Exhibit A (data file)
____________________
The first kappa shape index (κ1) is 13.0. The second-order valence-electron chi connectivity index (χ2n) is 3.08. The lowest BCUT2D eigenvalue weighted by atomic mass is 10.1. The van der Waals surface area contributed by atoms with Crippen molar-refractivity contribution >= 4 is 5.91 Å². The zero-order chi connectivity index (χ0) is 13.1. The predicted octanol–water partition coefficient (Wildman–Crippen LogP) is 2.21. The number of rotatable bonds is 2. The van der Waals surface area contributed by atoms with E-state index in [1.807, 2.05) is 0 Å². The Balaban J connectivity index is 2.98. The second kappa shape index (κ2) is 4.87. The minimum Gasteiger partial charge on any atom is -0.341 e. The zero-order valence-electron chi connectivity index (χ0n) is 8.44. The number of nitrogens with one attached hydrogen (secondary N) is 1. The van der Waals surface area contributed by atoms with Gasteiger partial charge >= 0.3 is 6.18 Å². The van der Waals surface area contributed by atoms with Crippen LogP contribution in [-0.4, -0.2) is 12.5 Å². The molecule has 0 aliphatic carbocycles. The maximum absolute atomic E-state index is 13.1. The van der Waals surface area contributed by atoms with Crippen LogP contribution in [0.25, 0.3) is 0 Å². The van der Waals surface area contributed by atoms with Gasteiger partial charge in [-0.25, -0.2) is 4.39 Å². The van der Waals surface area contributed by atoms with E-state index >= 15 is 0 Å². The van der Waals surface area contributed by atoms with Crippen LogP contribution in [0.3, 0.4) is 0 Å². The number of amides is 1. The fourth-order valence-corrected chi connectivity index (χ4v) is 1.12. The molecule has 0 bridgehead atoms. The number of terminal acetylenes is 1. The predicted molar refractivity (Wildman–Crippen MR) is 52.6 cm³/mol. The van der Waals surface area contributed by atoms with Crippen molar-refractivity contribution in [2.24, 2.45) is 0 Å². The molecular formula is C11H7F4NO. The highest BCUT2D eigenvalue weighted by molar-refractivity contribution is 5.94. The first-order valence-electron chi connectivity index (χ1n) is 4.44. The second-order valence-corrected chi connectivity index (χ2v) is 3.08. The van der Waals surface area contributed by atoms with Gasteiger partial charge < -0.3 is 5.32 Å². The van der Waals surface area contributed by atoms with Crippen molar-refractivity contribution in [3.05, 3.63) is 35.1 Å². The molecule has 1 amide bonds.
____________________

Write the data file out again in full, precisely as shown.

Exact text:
The first kappa shape index (κ1) is 13.0. The second-order valence-electron chi connectivity index (χ2n) is 3.08. The lowest BCUT2D eigenvalue weighted by atomic mass is 10.1. The van der Waals surface area contributed by atoms with Crippen molar-refractivity contribution >= 4 is 5.91 Å². The zero-order chi connectivity index (χ0) is 13.1. The predicted octanol–water partition coefficient (Wildman–Crippen LogP) is 2.21. The number of rotatable bonds is 2. The van der Waals surface area contributed by atoms with E-state index in [1.807, 2.05) is 0 Å². The Balaban J connectivity index is 2.98. The second kappa shape index (κ2) is 4.87. The minimum Gasteiger partial charge on any atom is -0.341 e. The zero-order valence-electron chi connectivity index (χ0n) is 8.44. The number of nitrogens with one attached hydrogen (secondary N) is 1. The van der Waals surface area contributed by atoms with Gasteiger partial charge >= 0.3 is 6.18 Å². The van der Waals surface area contributed by atoms with Crippen LogP contribution in [-0.4, -0.2) is 12.5 Å². The molecule has 0 aliphatic carbocycles. The maximum absolute atomic E-state index is 13.1. The van der Waals surface area contributed by atoms with Crippen LogP contribution in [0.25, 0.3) is 0 Å². The van der Waals surface area contributed by atoms with Gasteiger partial charge in [-0.25, -0.2) is 4.39 Å². The van der Waals surface area contributed by atoms with E-state index >= 15 is 0 Å². The van der Waals surface area contributed by atoms with Crippen LogP contribution in [0.3, 0.4) is 0 Å². The number of amides is 1. The fourth-order valence-corrected chi connectivity index (χ4v) is 1.12. The molecule has 0 bridgehead atoms. The number of terminal acetylenes is 1. The predicted molar refractivity (Wildman–Crippen MR) is 52.6 cm³/mol. The van der Waals surface area contributed by atoms with Crippen molar-refractivity contribution in [2.24, 2.45) is 0 Å². The molecular formula is C11H7F4NO. The highest BCUT2D eigenvalue weighted by molar-refractivity contribution is 5.94. The first-order valence-electron chi connectivity index (χ1n) is 4.44. The second-order valence-corrected chi connectivity index (χ2v) is 3.08. The van der Waals surface area contributed by atoms with Gasteiger partial charge < -0.3 is 5.32 Å². The van der Waals surface area contributed by atoms with Crippen molar-refractivity contribution in [3.05, 3.63) is 35.1 Å². The molecule has 1 amide bonds.